Considering Dwight Howard’s level of production in recent seasons and the almost surreal level at which he defends, it seems awfully silly to sit here and regurgitate the fact that he has been at least for the past three or four seasons one of the three best players in the league and that his high level of play has not only kept the Magic contending for playoff appearances but also put them in the top echelon of teams judging by their overall record of 207-105 (66.4 percent winning percentage) in the last four seasons. And yet, it seems necessary to throw out reminders given that few seem to have recognized this.

Perhaps the issue is not Howard himself, but rather how fans, media members and other players view the league as a whole. Indeed, it’s easier to appreciate a perimeter player’s game given the beauty, grace, aesthetics and polish that one can directly see in it. Thus, watching the likes of LeBron James, Kobe Bryant, Kevin Durant and Dwyane Wade operate on a basketball court is far more enjoyable for most than observing Dwight Howard battle on the block for post position, rebounding position and what have you. In addition, there is a stigma associated to centers, where more just seems to always be expected.

Consider this tidbit, in the last 20 NBA seasons, only three centers have been crowned as the league MVP (Hakeem Olajuwon, David Robinson and Shaquille O’Neal), with the most recent one getting awarded in the spring of 2000 (O’Neal).

It may not be fair, but in order for Howard to ever get great consideration for the prestigious individual honor, he may have to surpass the terrific level of play he has given fans and the league in recent seasons.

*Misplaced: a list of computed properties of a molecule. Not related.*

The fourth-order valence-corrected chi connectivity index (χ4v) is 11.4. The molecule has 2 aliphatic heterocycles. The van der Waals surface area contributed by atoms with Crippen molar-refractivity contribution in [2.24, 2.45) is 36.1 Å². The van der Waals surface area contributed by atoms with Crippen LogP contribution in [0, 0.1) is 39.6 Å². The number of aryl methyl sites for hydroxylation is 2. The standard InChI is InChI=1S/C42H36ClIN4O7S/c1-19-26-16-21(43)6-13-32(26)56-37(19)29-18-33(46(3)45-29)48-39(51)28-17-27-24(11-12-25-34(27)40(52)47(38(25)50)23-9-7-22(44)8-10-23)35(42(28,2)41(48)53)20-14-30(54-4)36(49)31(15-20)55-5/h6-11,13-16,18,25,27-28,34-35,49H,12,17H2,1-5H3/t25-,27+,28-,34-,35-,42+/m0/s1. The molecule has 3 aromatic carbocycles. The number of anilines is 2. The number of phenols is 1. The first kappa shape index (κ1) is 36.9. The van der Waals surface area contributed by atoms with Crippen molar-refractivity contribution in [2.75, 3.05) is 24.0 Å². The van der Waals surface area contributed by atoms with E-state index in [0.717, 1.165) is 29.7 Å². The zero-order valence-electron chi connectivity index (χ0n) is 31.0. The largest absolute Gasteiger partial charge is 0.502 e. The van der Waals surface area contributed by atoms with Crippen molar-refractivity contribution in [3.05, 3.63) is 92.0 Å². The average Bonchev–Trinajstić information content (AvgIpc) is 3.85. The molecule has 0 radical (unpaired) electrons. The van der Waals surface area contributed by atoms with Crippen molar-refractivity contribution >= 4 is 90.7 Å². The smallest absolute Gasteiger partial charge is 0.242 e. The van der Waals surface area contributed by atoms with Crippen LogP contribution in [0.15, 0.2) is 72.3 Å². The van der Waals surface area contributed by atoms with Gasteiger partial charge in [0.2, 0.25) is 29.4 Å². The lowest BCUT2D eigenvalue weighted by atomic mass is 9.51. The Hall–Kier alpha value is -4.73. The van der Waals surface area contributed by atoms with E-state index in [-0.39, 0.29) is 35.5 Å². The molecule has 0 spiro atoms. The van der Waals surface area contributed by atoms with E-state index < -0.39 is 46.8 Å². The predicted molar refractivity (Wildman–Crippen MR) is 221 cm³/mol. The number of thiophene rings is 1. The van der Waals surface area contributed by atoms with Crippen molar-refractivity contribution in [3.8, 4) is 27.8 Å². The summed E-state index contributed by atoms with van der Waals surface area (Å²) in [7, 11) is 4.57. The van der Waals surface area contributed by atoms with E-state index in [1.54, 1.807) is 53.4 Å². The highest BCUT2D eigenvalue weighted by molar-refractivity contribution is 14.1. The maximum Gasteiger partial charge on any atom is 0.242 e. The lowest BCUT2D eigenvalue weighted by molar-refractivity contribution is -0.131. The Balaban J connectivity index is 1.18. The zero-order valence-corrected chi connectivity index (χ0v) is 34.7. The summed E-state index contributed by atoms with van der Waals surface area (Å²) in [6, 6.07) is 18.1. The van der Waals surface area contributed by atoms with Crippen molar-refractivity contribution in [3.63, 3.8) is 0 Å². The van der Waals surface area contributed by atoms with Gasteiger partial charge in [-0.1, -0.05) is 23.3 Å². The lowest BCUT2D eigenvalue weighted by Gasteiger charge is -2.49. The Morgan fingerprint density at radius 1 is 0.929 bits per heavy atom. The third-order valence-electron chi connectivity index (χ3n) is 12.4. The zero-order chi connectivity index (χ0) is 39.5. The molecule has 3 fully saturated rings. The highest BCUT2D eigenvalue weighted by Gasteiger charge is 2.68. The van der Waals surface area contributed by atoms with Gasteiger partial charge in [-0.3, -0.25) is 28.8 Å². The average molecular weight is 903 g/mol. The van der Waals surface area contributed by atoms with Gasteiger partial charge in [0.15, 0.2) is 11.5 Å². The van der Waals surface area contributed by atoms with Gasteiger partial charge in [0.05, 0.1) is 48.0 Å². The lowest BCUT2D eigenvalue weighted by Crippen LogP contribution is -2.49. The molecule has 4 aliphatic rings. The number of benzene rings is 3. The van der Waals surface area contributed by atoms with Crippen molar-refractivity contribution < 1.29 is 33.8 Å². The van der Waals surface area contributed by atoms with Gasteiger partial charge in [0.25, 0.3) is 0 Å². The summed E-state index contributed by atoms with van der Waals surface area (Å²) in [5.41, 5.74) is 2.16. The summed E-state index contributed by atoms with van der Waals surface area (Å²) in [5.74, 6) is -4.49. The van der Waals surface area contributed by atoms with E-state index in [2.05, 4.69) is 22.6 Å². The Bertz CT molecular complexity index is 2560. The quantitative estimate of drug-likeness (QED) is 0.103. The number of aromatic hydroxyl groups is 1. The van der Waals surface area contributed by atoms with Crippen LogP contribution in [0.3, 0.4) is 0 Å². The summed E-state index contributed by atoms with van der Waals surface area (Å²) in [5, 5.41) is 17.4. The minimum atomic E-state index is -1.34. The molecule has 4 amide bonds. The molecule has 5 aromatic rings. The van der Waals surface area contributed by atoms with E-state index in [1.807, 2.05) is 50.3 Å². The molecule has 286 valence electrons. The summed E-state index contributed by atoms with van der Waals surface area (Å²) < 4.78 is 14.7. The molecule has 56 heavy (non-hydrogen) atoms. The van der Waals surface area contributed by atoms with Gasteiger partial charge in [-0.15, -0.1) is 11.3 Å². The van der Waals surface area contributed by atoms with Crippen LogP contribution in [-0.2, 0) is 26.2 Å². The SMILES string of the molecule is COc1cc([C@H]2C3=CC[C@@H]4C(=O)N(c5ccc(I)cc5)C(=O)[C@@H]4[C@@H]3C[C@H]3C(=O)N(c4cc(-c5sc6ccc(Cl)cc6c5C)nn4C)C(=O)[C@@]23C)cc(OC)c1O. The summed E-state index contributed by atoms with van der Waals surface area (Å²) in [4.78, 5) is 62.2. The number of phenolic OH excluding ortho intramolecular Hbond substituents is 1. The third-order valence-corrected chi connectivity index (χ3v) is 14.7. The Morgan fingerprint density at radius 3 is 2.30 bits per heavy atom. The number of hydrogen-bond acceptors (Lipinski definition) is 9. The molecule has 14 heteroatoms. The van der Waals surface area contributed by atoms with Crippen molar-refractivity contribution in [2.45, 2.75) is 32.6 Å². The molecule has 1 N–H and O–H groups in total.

But there may be an ace in the hole for the former Olympian: should he produce at the same rate during the 2012-13 season that he has in the past and that the Los Angeles Lakers win somewhere between 60 and 69 games, voters might not be able to ignore D12 anymore considering that he would be doing it on a juggernaut and in a huge market.

I have this saying that I like to use: “win, lose or draw; everything is always bigger with the Lakers”.

And Dwight Howard might just be the one to prove it…

Statistical support provided by NBA.com

The Los Angeles Lakers pulled off the seemingly unthinkable last week when they hit one of the biggest homeruns in franchise history by acquiring Dwight Howard in a four-team trade. Mitch Kupchak and Jim Buss have proven that their commitment to adding more championship banners to the franchise has never been more strong given the way they have shaped up the roster in this offseason.

The purple and gold acquired the best center in the league, a certified game changer at both ends of the floor, but it’s still worth visiting what exactly that means for the Lakers when we break things down. In order to do so, Forum Blue & Gold reached out to Eddy Rivera of Magic Basketball to obtain some insights on the big man:

“With Dwight, you’re getting the best defensive player in the NBA (only LeBron is his peer defensively). I think Mike Brown will have a field day coming up with schemes tailored to maximize Dwight’s strengths on defense. On offense, 1/5 pick-and-rolls with Nash and Dwight will be devastating. And with the mere presence of Nash, Kobe, and Pau on the court, Dwight should have a field day in the low post with his scoring and passing. 

“Dwight represents a far better fit with the new-look Lakers, as opposed to Bynum, because of his ability to get the most out of Nash (and vice-versa) in pick-and-roll sets, as well as his ability to make a far-reaching impact on defense — like hide Nash’s defensive deficiencies, for example. And because of that, I fully expect L.A. to be a devastating team based on talent and fit alone. How good they can be ultimately falls on Brown’s coaching ability.”

Most will look at what Howard brings to the table defensively and honestly, it would be hard not to do. Indeed, according to basketball value, last season the Orlando Magic boasted a defensive rating of 101.52 with the big man on the floor, but that figure ballooned to 108.60 when he was off the court. A big reason for that was his ability to protect the paint.